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Prediction of ship manoeuvrability of an 8000 TEU containership in deep and shallow water: mathematical modelling and captive model testing
Eloot, K.; Vantorre, M.; Delefortrie, G. (2006). Prediction of ship manoeuvrability of an 8000 TEU containership in deep and shallow water: mathematical modelling and captive model testing, in: Marine simulation and ship manoeuvrability: proceedings of the international conference MARSIM 2006, Terschelling, The Netherlands, 25-30 June 2006. pp. M-3-1 - M-3-9
In: (2006). Marine simulation and ship manoeuvrability: proceedings of the international conference MARSIM 2006, Terschelling, The Netherlands, 25-30 June 2006. Maritime Institute Willem Barentsz (MIWB): Terschelling. different pagination pp., more

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Document type: Conference paper

Keywords
    Container ships; Deep water; Manoeuvrability; Mathematical models; Prediction; Shallow water; Testing; Marine

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Abstract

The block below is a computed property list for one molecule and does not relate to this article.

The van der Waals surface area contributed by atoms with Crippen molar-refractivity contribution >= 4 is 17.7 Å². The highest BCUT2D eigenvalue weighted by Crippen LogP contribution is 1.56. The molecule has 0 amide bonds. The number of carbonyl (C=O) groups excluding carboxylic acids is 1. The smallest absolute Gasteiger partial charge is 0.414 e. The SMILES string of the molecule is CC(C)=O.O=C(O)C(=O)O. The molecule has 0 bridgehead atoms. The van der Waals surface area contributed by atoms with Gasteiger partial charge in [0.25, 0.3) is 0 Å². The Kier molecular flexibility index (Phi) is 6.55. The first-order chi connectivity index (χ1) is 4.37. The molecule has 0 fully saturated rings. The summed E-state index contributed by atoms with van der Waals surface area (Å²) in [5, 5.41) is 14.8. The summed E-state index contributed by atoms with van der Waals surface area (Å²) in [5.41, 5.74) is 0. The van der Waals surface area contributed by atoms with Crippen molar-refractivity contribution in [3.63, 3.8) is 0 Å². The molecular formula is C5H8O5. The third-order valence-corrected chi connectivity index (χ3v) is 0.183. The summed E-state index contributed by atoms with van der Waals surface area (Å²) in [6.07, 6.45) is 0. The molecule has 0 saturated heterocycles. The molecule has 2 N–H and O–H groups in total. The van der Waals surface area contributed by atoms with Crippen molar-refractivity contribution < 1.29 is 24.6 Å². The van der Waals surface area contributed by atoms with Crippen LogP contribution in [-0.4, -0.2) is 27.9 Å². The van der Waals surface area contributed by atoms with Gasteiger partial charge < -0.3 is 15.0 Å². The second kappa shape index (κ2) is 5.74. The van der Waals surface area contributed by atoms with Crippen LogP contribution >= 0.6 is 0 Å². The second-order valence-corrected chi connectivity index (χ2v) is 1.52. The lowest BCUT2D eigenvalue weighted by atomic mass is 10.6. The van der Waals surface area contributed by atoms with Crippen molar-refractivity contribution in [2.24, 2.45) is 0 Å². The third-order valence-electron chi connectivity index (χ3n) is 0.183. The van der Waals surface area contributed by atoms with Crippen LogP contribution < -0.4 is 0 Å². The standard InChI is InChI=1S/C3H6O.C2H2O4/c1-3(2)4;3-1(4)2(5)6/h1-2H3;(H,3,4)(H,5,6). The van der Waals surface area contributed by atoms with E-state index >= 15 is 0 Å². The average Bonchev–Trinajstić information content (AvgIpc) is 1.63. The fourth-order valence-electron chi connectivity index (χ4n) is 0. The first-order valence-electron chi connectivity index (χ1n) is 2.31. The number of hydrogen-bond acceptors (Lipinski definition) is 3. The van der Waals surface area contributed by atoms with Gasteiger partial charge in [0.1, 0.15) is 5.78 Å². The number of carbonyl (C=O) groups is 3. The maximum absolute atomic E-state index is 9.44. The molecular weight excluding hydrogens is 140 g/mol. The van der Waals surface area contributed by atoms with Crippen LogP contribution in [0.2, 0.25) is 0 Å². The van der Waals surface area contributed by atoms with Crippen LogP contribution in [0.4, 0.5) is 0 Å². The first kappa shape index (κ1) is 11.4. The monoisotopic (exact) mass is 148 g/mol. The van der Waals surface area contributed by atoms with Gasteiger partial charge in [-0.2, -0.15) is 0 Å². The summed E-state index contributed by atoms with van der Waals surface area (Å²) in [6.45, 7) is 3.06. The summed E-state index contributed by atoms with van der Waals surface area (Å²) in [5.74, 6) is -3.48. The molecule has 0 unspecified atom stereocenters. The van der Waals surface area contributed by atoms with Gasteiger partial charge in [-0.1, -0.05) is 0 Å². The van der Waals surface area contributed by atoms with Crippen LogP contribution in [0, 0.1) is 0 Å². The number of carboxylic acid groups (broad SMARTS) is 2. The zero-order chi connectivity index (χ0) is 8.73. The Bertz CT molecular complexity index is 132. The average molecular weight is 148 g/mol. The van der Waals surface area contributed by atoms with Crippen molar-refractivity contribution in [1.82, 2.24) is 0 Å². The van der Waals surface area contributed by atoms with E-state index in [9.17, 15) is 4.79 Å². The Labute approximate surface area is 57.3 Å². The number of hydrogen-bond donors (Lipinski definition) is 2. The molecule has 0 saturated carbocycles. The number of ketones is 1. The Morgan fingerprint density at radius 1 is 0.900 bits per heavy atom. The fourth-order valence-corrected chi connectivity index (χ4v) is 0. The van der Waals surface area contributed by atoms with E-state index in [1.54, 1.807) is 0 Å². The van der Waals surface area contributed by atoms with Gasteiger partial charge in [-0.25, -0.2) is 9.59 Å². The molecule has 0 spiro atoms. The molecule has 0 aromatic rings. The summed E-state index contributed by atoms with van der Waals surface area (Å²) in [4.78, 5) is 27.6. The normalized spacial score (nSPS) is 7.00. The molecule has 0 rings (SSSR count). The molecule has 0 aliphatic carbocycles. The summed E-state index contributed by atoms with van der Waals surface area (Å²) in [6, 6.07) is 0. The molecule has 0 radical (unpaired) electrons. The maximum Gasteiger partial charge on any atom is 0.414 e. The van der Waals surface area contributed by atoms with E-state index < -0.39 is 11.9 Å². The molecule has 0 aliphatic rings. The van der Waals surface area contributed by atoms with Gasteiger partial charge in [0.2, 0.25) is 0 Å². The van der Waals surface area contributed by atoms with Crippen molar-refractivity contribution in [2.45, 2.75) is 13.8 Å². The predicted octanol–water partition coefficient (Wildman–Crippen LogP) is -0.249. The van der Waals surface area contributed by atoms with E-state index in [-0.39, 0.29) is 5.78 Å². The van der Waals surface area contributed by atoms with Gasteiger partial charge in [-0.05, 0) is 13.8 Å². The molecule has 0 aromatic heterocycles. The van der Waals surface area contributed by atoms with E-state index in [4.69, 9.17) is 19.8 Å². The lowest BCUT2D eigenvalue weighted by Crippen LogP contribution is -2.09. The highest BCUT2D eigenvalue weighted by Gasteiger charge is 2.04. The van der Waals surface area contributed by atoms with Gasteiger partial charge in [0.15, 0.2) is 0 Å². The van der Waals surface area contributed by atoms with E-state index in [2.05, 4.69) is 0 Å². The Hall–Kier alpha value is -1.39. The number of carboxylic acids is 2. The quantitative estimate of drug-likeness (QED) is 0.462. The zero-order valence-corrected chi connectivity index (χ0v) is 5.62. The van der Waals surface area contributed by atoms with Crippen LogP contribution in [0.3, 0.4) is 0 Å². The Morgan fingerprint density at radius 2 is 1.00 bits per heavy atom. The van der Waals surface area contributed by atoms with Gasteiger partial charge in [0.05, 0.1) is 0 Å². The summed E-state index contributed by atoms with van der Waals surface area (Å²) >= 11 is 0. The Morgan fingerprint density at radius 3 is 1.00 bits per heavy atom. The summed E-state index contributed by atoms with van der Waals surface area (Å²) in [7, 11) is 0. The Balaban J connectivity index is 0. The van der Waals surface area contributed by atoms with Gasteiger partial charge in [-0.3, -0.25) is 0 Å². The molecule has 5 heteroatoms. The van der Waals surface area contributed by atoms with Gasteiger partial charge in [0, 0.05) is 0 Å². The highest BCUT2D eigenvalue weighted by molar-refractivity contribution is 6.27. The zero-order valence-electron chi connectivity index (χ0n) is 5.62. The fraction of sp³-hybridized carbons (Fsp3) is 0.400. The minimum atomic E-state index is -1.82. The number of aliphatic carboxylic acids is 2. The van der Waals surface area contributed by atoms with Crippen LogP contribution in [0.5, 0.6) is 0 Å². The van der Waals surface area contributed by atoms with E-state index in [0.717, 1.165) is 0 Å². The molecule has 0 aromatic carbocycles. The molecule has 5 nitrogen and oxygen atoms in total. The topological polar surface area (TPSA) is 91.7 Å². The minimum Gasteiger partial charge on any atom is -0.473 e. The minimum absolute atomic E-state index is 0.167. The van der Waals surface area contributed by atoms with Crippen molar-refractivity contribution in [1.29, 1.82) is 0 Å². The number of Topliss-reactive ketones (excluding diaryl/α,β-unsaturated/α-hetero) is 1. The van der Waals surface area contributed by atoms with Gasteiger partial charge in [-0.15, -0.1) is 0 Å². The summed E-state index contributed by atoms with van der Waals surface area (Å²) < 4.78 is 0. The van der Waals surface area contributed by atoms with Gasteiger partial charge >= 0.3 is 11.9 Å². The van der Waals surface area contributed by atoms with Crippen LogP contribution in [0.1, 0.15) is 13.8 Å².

The Flemish waterways authorities are permanently concerned about safety of navigation to the Flemish harbours in order to maintain their present position in the European shipping market. Special attention is paid to the effect of the constant growth of ship dimensions, especially in the container trade, on the safety of shipping traffic. Access to and manoeuvring in harbours are characterised by a great diversity of kinematical and control parameters. In 2004-2005 a captive model test program has been executed with a 4.3 m model of an 8000 TEU containership (scale 1:81) combining three distinguished drafts and three under keel clearances from deep to very shallow water. This test program covering all possible combinations of ship velocities and propeller telegraph positions has been used to evaluate hull, propeller and rudder forces to be incorporated in a manoeuvring simulation model applicable in the four quadrants of operation. The influence of combinations of draft and under keel clearance on the first quadrant of operation (forward motion, propeller ahead) will be discussed based on the characteristic dimensions of a turning circle. Sinkage and trim are remarkably influenced by the ship’s draft and increase generally with decreasing under keel clearance. The increasing straight-line stability with decreasing ship’s draft, especially observed in very shallow water, is probably caused by this squat dependence and the velocity dependent hull force components. Although the rudder is not fully immersed at the smallest draft, differences in rudder forces and correlation parameters are concluded to be small. Finally, as some uncertainties exist about the scale effects, a sensitivity analysis has to be executed in the future to give some insight into the dependence of the mathematical model on individual force components.

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